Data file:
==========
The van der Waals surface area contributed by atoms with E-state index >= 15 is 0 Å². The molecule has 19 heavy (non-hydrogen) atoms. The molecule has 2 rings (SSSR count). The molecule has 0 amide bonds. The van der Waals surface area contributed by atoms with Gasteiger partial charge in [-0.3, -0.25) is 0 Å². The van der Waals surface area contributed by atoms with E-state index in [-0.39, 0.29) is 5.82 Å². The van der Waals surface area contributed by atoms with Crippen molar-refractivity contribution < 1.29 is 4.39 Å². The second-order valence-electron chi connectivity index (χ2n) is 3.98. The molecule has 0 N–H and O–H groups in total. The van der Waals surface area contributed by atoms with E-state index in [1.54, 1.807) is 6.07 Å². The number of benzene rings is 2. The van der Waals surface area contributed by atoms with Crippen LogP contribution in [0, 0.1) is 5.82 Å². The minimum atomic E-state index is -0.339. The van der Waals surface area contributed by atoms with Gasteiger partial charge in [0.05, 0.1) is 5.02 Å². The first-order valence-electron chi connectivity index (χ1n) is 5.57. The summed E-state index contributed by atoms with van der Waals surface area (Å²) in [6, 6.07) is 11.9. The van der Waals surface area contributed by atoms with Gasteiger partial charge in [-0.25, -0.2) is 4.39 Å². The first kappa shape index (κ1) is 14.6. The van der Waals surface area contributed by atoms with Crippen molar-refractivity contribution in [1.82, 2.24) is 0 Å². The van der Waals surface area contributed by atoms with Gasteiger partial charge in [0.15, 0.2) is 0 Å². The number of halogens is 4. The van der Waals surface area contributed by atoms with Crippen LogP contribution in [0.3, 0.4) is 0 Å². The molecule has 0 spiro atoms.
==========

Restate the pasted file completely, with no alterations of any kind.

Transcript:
The van der Waals surface area contributed by atoms with E-state index >= 15 is 0 Å². The molecule has 19 heavy (non-hydrogen) atoms. The molecule has 2 rings (SSSR count). The molecule has 0 amide bonds. The van der Waals surface area contributed by atoms with Gasteiger partial charge in [-0.3, -0.25) is 0 Å². The van der Waals surface area contributed by atoms with E-state index in [-0.39, 0.29) is 5.82 Å². The van der Waals surface area contributed by atoms with Crippen molar-refractivity contribution < 1.29 is 4.39 Å². The second-order valence-electron chi connectivity index (χ2n) is 3.98. The molecule has 0 N–H and O–H groups in total. The van der Waals surface area contributed by atoms with E-state index in [1.54, 1.807) is 6.07 Å². The number of benzene rings is 2. The van der Waals surface area contributed by atoms with Crippen LogP contribution in [0, 0.1) is 5.82 Å². The minimum atomic E-state index is -0.339. The van der Waals surface area contributed by atoms with Gasteiger partial charge in [0.05, 0.1) is 5.02 Å². The first-order valence-electron chi connectivity index (χ1n) is 5.57. The summed E-state index contributed by atoms with van der Waals surface area (Å²) in [6, 6.07) is 11.9. The van der Waals surface area contributed by atoms with Gasteiger partial charge in [-0.25, -0.2) is 4.39 Å². The first kappa shape index (κ1) is 14.6. The van der Waals surface area contributed by atoms with Crippen molar-refractivity contribution in [1.82, 2.24) is 0 Å². The van der Waals surface area contributed by atoms with Gasteiger partial charge in [0.15, 0.2) is 0 Å². The number of halogens is 4. The van der Waals surface area contributed by atoms with Crippen LogP contribution in [0.3, 0.4) is 0 Å². The molecule has 0 spiro atoms.